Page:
WARSAW, N.Y. (WIVB) – A small earthquake was recorded shortly after 11 a.m. Tuesday morning in Wyoming County, according to the U.S. Geological Survey.

The earthquake registered a magnitude 2.6, which is just large enough that it might have been felt by humans. Damage is not typical associated with earthquakes this small.

The USGS pinpointed the earthquake about 4 miles south of Warsaw. Here is a map of where the earthquake happened.

According to the USGS database, this was the largest of the three earthquakes they recorded in Western New York over the past year.

The largest earthquake they have on record in Western New York was a magnitude 4.7 quake near Corfu in August 1929. An M 4.3 earthquake was recorded in Niagara County in October 1857, while Attica had quakes measuring 4.3 and 4.1 in 1966 and 1967, respectively.

A July 1873 earthquake measuring 4.5 earned a front-page note in the New York Times, although the quake was later pinpointed closer to Welland, Ontario.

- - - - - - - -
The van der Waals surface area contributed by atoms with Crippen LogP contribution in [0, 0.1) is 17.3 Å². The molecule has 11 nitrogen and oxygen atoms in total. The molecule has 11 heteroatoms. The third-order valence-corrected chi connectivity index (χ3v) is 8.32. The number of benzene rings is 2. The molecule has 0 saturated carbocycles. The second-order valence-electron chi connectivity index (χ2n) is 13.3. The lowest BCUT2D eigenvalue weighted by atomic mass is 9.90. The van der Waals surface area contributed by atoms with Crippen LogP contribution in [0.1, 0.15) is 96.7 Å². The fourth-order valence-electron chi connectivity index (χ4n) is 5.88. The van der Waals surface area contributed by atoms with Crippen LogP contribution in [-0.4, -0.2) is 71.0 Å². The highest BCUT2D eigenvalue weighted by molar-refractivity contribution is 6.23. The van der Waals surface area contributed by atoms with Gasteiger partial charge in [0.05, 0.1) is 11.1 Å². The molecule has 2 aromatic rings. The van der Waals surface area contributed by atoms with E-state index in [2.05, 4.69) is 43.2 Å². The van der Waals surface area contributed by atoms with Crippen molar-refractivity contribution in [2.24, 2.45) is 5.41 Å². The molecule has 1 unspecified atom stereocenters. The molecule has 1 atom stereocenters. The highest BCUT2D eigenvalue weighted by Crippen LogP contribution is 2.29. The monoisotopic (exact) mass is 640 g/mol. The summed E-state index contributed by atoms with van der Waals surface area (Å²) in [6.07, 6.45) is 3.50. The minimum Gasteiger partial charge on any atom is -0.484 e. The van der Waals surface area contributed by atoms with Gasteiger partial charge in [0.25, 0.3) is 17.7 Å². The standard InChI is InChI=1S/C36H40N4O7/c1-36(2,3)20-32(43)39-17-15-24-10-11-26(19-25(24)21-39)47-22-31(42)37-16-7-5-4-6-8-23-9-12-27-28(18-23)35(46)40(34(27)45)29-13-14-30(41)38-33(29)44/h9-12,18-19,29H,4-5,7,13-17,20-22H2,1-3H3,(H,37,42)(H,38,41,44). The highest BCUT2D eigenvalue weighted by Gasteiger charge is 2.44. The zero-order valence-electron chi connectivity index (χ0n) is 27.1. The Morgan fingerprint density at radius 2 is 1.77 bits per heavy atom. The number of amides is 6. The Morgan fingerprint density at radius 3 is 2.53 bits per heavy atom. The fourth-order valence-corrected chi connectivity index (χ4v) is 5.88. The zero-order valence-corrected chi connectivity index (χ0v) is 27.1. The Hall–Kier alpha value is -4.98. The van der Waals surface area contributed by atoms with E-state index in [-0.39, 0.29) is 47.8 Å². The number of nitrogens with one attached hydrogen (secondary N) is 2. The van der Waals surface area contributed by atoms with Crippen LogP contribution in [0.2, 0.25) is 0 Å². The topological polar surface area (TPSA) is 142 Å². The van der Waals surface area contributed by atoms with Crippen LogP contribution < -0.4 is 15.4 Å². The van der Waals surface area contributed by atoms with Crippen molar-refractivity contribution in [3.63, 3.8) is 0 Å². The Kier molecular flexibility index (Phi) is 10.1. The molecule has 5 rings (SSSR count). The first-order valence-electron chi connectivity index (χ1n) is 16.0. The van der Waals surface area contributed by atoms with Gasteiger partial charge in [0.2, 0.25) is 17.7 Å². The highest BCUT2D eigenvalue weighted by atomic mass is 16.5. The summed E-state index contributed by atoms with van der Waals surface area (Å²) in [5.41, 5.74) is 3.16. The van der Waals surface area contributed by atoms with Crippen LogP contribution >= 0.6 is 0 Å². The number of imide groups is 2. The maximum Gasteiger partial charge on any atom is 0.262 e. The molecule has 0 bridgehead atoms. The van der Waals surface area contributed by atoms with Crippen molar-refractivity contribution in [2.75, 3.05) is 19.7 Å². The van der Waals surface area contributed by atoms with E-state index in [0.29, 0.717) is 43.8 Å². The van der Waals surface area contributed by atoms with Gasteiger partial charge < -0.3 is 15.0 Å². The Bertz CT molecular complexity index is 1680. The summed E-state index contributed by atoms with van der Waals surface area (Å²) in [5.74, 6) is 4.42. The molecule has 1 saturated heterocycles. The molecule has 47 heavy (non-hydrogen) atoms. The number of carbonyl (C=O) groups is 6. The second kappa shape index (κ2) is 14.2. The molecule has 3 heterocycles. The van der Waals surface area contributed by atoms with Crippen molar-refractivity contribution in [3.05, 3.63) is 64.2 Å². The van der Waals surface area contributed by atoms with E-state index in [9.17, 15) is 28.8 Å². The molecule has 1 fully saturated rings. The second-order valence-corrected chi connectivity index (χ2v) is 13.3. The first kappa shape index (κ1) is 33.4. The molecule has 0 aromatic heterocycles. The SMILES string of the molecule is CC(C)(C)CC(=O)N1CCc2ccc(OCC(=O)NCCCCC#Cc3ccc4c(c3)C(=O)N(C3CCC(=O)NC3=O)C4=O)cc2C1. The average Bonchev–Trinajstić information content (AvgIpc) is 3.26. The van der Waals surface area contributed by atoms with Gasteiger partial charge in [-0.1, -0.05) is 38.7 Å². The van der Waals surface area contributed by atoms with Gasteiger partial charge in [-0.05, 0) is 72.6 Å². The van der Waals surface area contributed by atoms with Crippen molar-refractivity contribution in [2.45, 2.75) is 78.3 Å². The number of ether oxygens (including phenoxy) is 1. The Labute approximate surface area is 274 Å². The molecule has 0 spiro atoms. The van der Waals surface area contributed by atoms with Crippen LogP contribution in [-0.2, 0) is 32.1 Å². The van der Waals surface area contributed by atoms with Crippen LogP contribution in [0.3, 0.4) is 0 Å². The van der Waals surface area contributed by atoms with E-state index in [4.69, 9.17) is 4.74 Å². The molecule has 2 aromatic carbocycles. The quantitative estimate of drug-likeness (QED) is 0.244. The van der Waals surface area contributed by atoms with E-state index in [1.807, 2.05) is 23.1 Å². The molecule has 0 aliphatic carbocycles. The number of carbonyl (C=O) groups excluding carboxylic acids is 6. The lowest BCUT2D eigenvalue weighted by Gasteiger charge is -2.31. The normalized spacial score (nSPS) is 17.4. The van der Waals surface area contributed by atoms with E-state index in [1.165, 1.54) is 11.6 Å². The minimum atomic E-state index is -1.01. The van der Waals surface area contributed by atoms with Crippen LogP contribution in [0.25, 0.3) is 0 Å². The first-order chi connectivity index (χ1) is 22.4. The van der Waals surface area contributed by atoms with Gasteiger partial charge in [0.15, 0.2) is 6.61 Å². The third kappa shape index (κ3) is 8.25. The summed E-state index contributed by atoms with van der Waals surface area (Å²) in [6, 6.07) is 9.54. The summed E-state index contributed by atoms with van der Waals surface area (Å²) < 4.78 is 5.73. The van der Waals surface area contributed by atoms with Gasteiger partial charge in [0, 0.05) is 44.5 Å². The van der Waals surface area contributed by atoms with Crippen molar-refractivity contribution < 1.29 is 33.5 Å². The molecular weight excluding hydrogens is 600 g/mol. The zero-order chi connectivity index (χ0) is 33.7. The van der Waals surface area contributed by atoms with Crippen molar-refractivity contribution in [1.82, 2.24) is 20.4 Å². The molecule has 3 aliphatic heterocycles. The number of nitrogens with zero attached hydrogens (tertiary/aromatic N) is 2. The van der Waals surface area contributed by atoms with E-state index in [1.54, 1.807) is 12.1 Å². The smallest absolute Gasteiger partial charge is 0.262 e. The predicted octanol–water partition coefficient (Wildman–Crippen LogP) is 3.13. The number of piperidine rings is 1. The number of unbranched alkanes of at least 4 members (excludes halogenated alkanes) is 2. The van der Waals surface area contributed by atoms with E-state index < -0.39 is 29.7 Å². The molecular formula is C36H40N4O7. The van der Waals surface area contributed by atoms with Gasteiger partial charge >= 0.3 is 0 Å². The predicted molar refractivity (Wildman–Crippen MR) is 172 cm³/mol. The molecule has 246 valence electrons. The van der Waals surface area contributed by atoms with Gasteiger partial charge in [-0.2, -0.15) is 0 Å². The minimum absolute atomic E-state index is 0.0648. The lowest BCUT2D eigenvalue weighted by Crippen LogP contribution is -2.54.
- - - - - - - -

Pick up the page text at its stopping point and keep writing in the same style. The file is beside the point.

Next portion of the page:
The closest earthquakes ever recorded to the City of Buffalo, according to USGS records, were an M 3.0 in the Town of Tonawanda in May 1995 and an M 2.3 that occurred under Lake Erie west of Blasdell in July 2007. Residents reported feeling the ground shake from the 1995 earthquake.

Many bigger earthquakes have been felt in the region, though they originated farther away. An M 5.0 earthquake near Montreal in 2010 was felt in Buffalo and described at the time as “the second largest experienced in this region in the last 22 years.”

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Nick Veronica is a Buffalo native who joined the News 4 team as a Digital Executive Producer in 2021. He previously worked at NBC Sports and The Buffalo News. You can follow Nick on Facebook and Twitter and find more of his work here.